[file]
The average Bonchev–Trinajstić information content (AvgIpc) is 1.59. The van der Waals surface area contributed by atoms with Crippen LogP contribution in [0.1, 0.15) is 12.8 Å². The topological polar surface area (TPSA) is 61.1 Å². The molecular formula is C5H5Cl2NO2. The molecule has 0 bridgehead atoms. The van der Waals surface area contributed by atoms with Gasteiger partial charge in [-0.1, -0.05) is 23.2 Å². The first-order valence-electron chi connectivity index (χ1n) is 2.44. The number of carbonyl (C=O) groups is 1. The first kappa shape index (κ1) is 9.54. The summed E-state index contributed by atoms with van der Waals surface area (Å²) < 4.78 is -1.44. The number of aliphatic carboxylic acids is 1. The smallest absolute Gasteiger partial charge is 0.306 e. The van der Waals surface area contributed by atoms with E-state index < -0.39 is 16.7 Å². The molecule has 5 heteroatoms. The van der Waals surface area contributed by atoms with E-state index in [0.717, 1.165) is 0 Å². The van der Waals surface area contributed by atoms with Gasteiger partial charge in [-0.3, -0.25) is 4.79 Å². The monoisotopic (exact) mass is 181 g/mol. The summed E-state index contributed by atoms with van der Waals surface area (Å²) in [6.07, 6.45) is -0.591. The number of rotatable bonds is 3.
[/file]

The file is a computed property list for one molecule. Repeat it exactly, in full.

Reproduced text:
The average Bonchev–Trinajstić information content (AvgIpc) is 1.59. The van der Waals surface area contributed by atoms with Crippen LogP contribution in [0.1, 0.15) is 12.8 Å². The topological polar surface area (TPSA) is 61.1 Å². The molecular formula is C5H5Cl2NO2. The molecule has 0 bridgehead atoms. The van der Waals surface area contributed by atoms with Gasteiger partial charge in [-0.1, -0.05) is 23.2 Å². The first-order valence-electron chi connectivity index (χ1n) is 2.44. The number of carbonyl (C=O) groups is 1. The first kappa shape index (κ1) is 9.54. The summed E-state index contributed by atoms with van der Waals surface area (Å²) < 4.78 is -1.44. The number of aliphatic carboxylic acids is 1. The smallest absolute Gasteiger partial charge is 0.306 e. The van der Waals surface area contributed by atoms with E-state index < -0.39 is 16.7 Å². The molecule has 5 heteroatoms. The van der Waals surface area contributed by atoms with E-state index in [0.717, 1.165) is 0 Å². The van der Waals surface area contributed by atoms with Gasteiger partial charge in [-0.3, -0.25) is 4.79 Å². The monoisotopic (exact) mass is 181 g/mol. The summed E-state index contributed by atoms with van der Waals surface area (Å²) in [6.07, 6.45) is -0.591. The number of rotatable bonds is 3.